Following is the technical information for the energy efficiency testing done by the Log Homes Council of the National Association of Home Builders:
Description of Test Buildings
Six 20' wide and 20' long one room test buildings with a 7-1/2" high ceiling were constructed outdoors at the National Bureau of Standards facility located in Gaithersburg, Maryland (20 miles north of Washington, DC).
Construction Details of Walls
Building #1: An insulated wood frame home, nominal R-12 (without mass) with 5/8" exterior wood siding, 2×4" stud wall, 3-1/2" fiberglass insulation, plastic vapor barrier, and 1/2" gypsum drywall.
Building #2: An un-insulated wood frame home, nominal R-4 (without mass) with same detail as above, but without the fiberglass insulation.
Building #3: An insulated masonry home, nominal R-14 (with exterior mass) with 4" brick, 4" block, 2" polystyrene insulation, plastic vapor barrier, furring strips and 1/2" gypsum drywall.
Building #4: An un-insulated masonry home, nominal R-5 (with exterior mass) with 8" block, furring strips, vapor barrier, 1/2" gypsum drywall, and no polystyrene insulation.
Building #5: A log home, nominal R-10 (with inherent mass) with 7" solid square wood logs with tongue and groove mating system, no additional insulation, no vapor barrier, and no interior drywall.
Building #6: An insulated masonry home, nominal R-12 (with interior mass) with 4" brick, 3-1/2" loose fill perlite insulation, 8" block and 1/2" interior plaster walls.
Interior surfaces were painted off-white. Exterior surfaces of buildings 1,2 and 4 were painted approximately the same color as the exterior face brick of buildings 3 and 6.
Four double-hung, insulating glass (double pane) windows, with exterior storm windows, two in south facing wall, two in north facing wall. Total window area was 43.8 sq. ft. or 11% floor area.
One insulated metal door on east wall. Total door area was 19.5 sq. ft.
Ceiling & Roof System
Each test building contained a pitched roof with an attic space ventilated with soffit and gable vents. The ventilation opening was consistent with the HUD Minimum Property Standards. Eleven inches of fiberglass blanket insulation (R-34) was installed over the ceiling of each test building.
The edges of the Concrete slab-on-grade floors were insulated with 1" thick polystyrene insulation at both the inner and outer surfaces of the footing.
Each test building was equipped with a centrally located 4.1 kW electric forced air heating plant equipped with a 13,000 Btu/h split vapor-compression air conditioning system.
Technical Report Available
A complete technical presentation of this study was prepared by D.M. Burch, W.E. Remmert, D.F. Krintz, and C.S. Barnes of the National Bureau of Standards, Washington, DC, in June, 1982, and is entitled "A Field Study of the Effect on Wall Mass on the Heating and Cooling Loads of Residential Buildings." This study was presented before the "Thermal Mass Effects in Buildings" seminar held in Knoxville, Tennessee, on June 2-3, 1982, Oakridge National Laboratory, Oakridge, Tennessee.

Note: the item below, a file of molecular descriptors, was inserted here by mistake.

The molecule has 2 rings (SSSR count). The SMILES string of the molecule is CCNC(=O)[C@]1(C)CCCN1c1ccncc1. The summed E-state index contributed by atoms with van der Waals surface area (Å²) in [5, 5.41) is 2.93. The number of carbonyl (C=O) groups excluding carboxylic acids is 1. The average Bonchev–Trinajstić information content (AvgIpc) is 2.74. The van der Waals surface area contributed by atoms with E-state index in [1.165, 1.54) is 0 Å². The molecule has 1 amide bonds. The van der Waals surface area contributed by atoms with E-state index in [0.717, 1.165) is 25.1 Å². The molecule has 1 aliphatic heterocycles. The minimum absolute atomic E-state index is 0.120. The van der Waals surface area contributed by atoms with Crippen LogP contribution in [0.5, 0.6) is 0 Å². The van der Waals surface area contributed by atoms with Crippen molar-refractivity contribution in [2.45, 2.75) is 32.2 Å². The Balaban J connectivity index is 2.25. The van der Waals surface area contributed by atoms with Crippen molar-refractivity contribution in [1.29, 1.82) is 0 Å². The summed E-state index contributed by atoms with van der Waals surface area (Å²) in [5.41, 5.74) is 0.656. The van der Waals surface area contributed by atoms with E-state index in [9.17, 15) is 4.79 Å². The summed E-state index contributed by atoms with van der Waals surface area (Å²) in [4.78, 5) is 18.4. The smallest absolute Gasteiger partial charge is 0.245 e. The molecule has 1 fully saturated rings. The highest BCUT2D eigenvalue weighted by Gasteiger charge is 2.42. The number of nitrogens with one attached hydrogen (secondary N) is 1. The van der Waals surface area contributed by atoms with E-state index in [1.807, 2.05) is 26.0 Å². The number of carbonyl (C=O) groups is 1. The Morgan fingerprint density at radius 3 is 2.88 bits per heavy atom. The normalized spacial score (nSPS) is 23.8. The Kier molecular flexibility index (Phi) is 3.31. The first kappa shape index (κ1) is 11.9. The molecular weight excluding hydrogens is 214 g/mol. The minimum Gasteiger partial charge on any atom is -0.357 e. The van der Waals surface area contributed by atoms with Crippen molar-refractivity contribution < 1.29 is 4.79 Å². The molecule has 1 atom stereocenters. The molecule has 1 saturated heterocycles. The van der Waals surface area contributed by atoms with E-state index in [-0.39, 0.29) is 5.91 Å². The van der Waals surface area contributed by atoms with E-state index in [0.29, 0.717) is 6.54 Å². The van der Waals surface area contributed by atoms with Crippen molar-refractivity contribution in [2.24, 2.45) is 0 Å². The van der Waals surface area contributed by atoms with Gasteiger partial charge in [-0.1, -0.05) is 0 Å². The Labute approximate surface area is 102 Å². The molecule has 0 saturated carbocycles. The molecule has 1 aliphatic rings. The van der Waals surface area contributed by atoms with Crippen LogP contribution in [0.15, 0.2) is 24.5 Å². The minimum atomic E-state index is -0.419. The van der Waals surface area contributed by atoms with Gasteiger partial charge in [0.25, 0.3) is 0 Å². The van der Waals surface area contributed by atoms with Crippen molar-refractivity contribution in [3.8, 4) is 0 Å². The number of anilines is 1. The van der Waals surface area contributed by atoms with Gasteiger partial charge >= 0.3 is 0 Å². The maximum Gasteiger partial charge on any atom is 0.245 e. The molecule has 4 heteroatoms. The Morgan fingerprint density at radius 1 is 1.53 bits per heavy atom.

Copies of this report and other studies are available by writing to: U.S. Department of Commerce, National Bureau of Standards, Center for Building Technology, Building 226, Room B114, Gaithersburg, MD 20899.
The log building used by the National Bureau of Standards for this energy conservation study was donated and erected by members of the Log Home Council. Since the inception of the Log Homes Council in 1977, well over a quarter of a million dollars have been spent on research and testing projects related to the log home industry.
Members of the Council have voluntarily contributed tens of thousands of hours of their time to accomplish these tasks for the benefit of the industry and the builders and owners of log homes. On January 1, 1982, the Log Homes Council affiliated with the National Association of Home Builders as part of the Building Systems Councils. In July, 1985, the Council membership expanded due to a merger with the North American Log Builders Association. All members of the Council are also individual members of the National Association of Home Builders and through their dues support the many worthwhile activities of the NAHB. The Log Homes Council is a non-profit, voluntary membership organization representing some sixty manufacturers of log homes.
A research report published by:
Log Homes Council of the National Association of Home Builders
1201 15th Street NW
Washington, DC 20005
(800) 368-5242 ext. 576
Barbara K. Martin, Executive Director